Certain Dark Things by Silvia Moreno-Garcia is a crime-thriller set in a Mexico City where vampires are a real, living alongside humans with varying degrees of cooperation and hostility. Domingo, a garbage picker living on the streets, meets Atl on the subway. At first she appears to be simply a beautiful girl with a genetically modified dog by her side, intriguing enough to Domingo as it is, but he’s even more fascinated when he learns she’s a vampire. He’s spent his life reading vampire comic books, but reality doesn’t quite match up to the fantasy. Atl sleeps in a closet, not a coffin, and she turns into something more akin to a hummingbird than a bat. There are different types of vampires, all with their own strengths, weaknesses, and abilities. Atl is on the run from a rich, spoiled, daddy’s boy of a vampire, seeking revenge for the latest killing in a long-standing feud between their families. Atl pulls Domingo into her world, and he willingly follows her, helping her to hide while looking for a way to get her safely out of Mexico City. The cast of characters also includes, among others, Ana, a cop caught up in the war between vampires and human gangs, and Bernardino, a Nosferatu-style vampire, who is incredibly powerful, but whose body is twisted and pained as a result of his vampirism. All of the characters are fascinating, well-drawn, and fully-rounded. There is a true otherness to the vampires; they aren’t simply humans with sharp teeth and very long lifespans. Their wants and needs are different, and they don’t tend to go around mooning over humans. Certain Dark Things is fast-paced, violent, and laced with quiet moments of humanity. I highly recommend it, particularly for those who think they’re burned out on vampire fiction.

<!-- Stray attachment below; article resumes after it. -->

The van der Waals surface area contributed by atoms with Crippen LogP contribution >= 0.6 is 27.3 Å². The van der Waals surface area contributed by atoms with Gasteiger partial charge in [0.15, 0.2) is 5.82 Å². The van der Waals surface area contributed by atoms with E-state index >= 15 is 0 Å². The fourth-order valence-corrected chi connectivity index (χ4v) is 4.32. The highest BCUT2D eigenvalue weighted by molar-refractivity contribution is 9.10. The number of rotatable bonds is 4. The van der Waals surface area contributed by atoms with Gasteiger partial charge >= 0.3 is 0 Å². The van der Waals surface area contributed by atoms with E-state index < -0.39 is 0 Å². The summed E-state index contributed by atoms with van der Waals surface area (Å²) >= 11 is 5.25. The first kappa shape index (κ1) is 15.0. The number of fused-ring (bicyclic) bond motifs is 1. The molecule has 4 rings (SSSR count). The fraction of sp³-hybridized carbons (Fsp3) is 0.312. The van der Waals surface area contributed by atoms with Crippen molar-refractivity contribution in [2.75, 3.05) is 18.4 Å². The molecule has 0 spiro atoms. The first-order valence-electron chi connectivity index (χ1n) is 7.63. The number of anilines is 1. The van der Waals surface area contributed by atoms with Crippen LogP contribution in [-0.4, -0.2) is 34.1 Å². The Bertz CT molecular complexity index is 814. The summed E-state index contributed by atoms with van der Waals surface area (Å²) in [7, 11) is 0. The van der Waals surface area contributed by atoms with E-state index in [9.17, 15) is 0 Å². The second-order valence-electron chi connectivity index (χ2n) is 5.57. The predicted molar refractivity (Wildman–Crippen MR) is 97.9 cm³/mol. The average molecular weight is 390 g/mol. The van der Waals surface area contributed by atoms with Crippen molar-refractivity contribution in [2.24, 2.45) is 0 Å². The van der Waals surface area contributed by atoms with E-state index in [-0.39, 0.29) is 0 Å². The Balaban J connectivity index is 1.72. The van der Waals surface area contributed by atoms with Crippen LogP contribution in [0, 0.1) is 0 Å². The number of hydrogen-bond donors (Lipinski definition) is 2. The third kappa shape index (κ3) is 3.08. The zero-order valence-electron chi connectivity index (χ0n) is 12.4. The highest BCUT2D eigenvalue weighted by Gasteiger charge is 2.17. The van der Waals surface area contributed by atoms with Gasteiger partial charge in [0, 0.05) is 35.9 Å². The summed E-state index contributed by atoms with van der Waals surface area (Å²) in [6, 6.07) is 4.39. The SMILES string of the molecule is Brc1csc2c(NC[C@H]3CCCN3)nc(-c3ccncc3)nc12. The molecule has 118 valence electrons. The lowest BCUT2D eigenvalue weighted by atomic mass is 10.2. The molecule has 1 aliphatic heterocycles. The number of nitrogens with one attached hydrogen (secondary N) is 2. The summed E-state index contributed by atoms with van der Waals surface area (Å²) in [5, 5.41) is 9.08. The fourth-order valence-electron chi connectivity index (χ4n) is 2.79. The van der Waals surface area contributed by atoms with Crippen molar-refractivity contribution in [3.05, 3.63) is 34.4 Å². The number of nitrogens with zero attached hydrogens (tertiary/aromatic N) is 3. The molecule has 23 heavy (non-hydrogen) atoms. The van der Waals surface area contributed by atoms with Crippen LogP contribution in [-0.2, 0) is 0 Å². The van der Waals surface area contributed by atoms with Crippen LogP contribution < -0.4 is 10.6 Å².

The Obelisk Gate by N.K. Jemisin is the second book in the Broken Earth Trilogy, and it is every bit as fantastic as the first (The Fifth Season). Across the first two books, Jemisin does incredible things with voice, character, narrative style, time, and multiple points of view. She blends fantasy and science fictional concepts flawlessly to build what may be a far-future version of our own earth, or an alternate one, where orogenes have ability to manipulate the earth and essentially do magic. Orogenes are shunned and feared for their powers, turned into weapons and tools, and controlled by guardians. By this second book, Essun (who was Damaya, who was Syenite) has found a temporary home in a community that accepts orogenes. She’s still searching for her lost daughter, taken by her husband after he murdered their son. She’s been reunited with her old mentor and one-time lover, Alabaster, who is slowly turning to stone, and been given the impossible task of restoring the earth’s lost moon. She’s also being followed and watched over by Hoa, a wholly inhuman creature of living stone. Nassun, Essun’s daughter, gets her own point of view chapters in the book, as she comes into her own powers, learns to manipulate her father in order to stay alive, and tries to decide who and what she wants to be. The story is often brutal, by necessity, and the choices the characters are forced to make are terrible. They live in an unkind world, and must be unkind in turn. Sometimes love looks like pain, but Jemisin makes each character so rich and full and alive that all their decisions and actions are understandable and even inevitable. The first two books are gorgeous, and I’m very much looking forward to the third one.